“We are proud of the strong network of partners and customers we have attracted and together we look forward to increase our impact globally and serve our customers even better in the coming years. This could not have been possible without the strong will of our dedicated and talented team that want to improve the use of medical technology and increase the quality of care.” says Hicham Shatou, founder and CEO of LeQuest.

Francis Quint, head of InnovationQuarter Capital, is pleased with the opportunity to invest in LeQuest alongside strong consortium partners Noaber/NextGen, Philips Health Technology Ventures and MedFinance: “LeQuest is a good example of how a young, dynamic company can grow from startup to scale-up. The ability to constantly adapt its business model to developments in the market while remaining flexible has brought LeQuest to where it is today. This investment round will enable LeQuest to accelerate its growth together with its strategic partners.”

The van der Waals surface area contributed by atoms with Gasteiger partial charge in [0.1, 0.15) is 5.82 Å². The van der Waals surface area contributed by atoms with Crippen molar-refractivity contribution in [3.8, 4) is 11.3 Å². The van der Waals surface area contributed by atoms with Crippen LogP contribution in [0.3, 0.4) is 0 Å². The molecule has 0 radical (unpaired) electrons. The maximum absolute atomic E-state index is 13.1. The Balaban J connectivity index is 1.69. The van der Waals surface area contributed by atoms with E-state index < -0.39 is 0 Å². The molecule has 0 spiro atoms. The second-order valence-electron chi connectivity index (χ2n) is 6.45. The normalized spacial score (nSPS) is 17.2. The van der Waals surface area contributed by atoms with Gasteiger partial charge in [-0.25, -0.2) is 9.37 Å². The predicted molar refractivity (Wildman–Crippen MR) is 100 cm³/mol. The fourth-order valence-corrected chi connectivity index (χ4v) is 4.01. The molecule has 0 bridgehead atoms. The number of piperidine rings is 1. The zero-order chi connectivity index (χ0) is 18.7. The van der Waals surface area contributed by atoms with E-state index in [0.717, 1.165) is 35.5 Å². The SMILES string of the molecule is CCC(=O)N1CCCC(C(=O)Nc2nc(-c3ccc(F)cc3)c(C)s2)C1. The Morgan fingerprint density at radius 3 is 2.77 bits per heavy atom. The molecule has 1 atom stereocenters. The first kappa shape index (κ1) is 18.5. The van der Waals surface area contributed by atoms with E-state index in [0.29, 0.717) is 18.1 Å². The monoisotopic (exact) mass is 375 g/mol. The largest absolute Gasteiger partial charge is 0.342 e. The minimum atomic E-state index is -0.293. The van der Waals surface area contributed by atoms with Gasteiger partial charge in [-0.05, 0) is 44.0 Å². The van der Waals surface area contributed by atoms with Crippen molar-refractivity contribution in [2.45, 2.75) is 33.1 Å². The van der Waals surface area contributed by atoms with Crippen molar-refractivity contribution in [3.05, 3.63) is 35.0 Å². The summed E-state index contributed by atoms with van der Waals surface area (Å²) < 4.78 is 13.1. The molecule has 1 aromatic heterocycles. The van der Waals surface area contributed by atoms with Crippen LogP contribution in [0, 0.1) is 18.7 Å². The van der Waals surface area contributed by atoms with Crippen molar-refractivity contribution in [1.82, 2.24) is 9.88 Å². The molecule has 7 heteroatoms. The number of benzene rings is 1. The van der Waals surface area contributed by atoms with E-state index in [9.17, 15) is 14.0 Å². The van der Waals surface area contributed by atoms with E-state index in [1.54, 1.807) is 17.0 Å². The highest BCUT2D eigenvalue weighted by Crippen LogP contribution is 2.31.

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Idris Oncology one of first companies to receive free human tissue through Codex4SME’s

The Leiden based biotechnology firm Idris Oncology is one of the three SME’s in Europe to receive human tissue through the Codex4SME’s consortium, in order to help them progress their diagnostic product towards clinical application.

Read our story on the transition to personalized medicine here! (in Dutch)